WOONSOCKET — On Tuesday, Nov. 29, Father Ryan Simas, pastor of St. Joseph’s Parish in Woonsocket, gifted $25,000 to the city of Woonsocket.
Father Simas met with Mayor Dan Gendron of Woonsocket and a parishioner at St. Joseph’s, at the parish on a bright Tuesday morning, where he officially presented him with the check at the entrance of the church in the presence of students and faculty of the Good Shepherd Catholic Regional School.
The money, which comes from part of the proceeds from the sale of the former All Saints Church, is intended for the creation of a splash park in Dunn Park in Woonsocket, a project that had been frequently discussed by the city council, but had a difficult time obtaining funds.
“Helping other people is part and parcel of our Catholic faith, and so we wanted to help the city help other people. This is our way of reaching across the city and helping those who most need it,” Father Simas told Rhode Island Catholic.
“Caring for others is really at the core of what it means to be a disciple of Jesus, as a Catholic Christian,” Father Simas continued. “That being said, we are limited in terms of resources that we have to be able to provide for others. So, by giving it to the city, and Woonsocket is obviously a very needy city, we thought that we could do more for others by combining resources and working with the city to achieve that.”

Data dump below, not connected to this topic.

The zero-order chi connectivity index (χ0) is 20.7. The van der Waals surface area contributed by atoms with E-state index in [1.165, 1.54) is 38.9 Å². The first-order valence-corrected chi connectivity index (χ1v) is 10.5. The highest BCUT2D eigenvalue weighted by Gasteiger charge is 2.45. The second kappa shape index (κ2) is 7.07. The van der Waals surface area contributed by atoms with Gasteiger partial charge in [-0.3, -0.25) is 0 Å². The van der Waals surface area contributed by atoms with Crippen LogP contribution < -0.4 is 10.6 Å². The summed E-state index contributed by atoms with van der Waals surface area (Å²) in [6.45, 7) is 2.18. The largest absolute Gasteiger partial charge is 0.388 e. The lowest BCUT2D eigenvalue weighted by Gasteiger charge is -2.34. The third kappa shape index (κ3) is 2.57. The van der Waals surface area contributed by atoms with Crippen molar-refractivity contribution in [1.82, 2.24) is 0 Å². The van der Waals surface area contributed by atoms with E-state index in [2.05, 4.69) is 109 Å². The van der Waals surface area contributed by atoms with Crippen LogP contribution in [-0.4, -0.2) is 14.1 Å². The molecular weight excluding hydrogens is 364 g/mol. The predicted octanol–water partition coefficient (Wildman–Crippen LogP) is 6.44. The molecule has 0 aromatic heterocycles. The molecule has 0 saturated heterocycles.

Gendron said, on behalf of the city, that he was very appreciative of the goodwill gesture shown by Father Simas and the St. Joseph’s parishioners.
“Father had approached me about his desire, as he said, to reach across the city, and we were talking about different ideas,” said Mayor Gendron.
They eventually chose to use the money for the creation of a splash park, as this was a project that had been frequently discussed by the City Council, but which had had a difficult time obtaining funds.
“One councilman in particular, Councilman John Ward, had mentioned several times that he thought it would be nice to help the people in the Fairmount area, at the Dunn Park specifically, if they had access to a splash pad, something that would give them some relief during the summer when they can’t get to the beach — just a way to give them some relief during the brutal summer months,” Mayor Gendron explained.
“We were never able to put together funding. When Father approached me, I went right to Councilman Ward. A large portion of this, if not all of it, will go to providing some relief for the summer months to the people in the Fairmount area.”
Mayor Gendron noted how the day’s events highlighted the close relationship between his deep faith as a Catholic and his responsibilities as a civil servant.
“I’ve never hidden from anyone that I’m happy and proud to be a practicing Catholic,” Gendron said. “I think that when we can do something like this, it really brings two very important things together for me personally, but it also does that for the city, because I think that there are people in the city who may not be Catholic and this is still reaching out to them, too. This is not a benefit exclusively for Catholics.”